[FOM] Replacement

Harvey Friedman friedman at math.ohio-state.edu
Wed Aug 15 18:53:46 EDT 2007

On 8/15/07 2:41 AM, "Jan Pax" <pax0 at seznam.cz> wrote:

>>  Not a good mathematical example, as Forster called for. Along these lines,
>>  one might prefer
>>  there is a limit ordinal with a limit ordinal below.
> And thus Borel Determinacy is unprovable in ZFC without replacement as this
> needs V_omega_1.

What does "and thus" mean here? I don't see any relationship between what
you write here and the three lines that you quote from me.

E.g., common formulations of Borel Determinacy in ordinary mathematics do
not involve use of Von Neumann ordinals. Just least sigama algebra, etc. The
"needs V_omega_1" refers to consistency strength (or interpretability), and
also to a particular line of formal systems.

On the other hand, what you wrote is related to my posting about

> "Every symmetric Borel set in the plane contains or is disjoint from the
> graph of a Borel function"
> can be proved in ZFC but not in ZFC\Replacement.

also formulated with "least sigma algebra". The above is closely related to
Borel determinacy, and is immediately understood and appreciated by any
mathematician who is slightly comfortable with Borel sets.

I should mention that there is another way of dealing with ordinals which
predates the von Neumann ordinals. That is, well orderings, where one uses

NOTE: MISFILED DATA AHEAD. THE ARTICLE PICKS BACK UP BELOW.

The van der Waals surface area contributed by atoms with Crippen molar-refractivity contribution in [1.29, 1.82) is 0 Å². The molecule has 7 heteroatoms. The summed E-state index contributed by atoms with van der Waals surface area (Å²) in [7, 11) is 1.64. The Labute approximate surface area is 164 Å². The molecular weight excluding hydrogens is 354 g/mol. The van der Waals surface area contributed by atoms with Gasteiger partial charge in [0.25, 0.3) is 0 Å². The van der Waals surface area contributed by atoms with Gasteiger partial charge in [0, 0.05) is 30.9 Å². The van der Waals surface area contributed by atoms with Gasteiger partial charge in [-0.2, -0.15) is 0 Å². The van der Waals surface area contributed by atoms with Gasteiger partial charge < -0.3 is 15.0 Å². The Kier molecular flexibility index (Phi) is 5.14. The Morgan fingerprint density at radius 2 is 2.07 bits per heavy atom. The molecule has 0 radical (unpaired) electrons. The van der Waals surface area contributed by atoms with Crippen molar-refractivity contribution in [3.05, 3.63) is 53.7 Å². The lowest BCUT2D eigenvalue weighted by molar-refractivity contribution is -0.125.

the equivalence relation of "being isomorphic". You can prove lots about
well orderings and isomorphism without any replacement, and this is by far
more comfortable for most mathematicians.

From: Andrej Bauer <Andrej.Bauer at fmf.uni-lj.si>

>Isn't replacement required for construction of initial algebras (and
>final coalgebras) of functors? For example, given a functor F:Set->Set,
>one often considers the colimit of the diagram

>   0 --> F0 --> F(F0) --> F(F(F0)) --> ...

>The colimit is constructed as a quotient of the disjoint sum of the
>family {0, F0, F(F0), F(F(F0)), ...}. But how do we form this family if
>not by replacement?

>This is certainly "ordinary math" as such constructions are used in
>topology, algebra and theoretical computer science, at least.

This is certainly not ordinary mathematics, although some ordinary
mathematicians might sometimes choose to cast things this way for
expositional purposes. I.e., you can choose to set things up with heavy
doses of generality and abstraction, and make use of unusual axioms. You can
take this kind of thing further by using Grothendieck universes if you want.

This kind of thing will certainly not satisfy the kind of people Forster is
talking to when he wrote:

> I know there are lots of people who dislike the axiom scheme of
> replacement.  They say things like ``it has no consequence for
> ordinary mathematics'' and the like.  Unfortunately i have none
> of them handy at the moment, so i have to ask:  do any of them
> think that the axiom scheme is actually *false*?  Or do they
> merely think that it shouldn't be a core axiom?

Harvey Friedman

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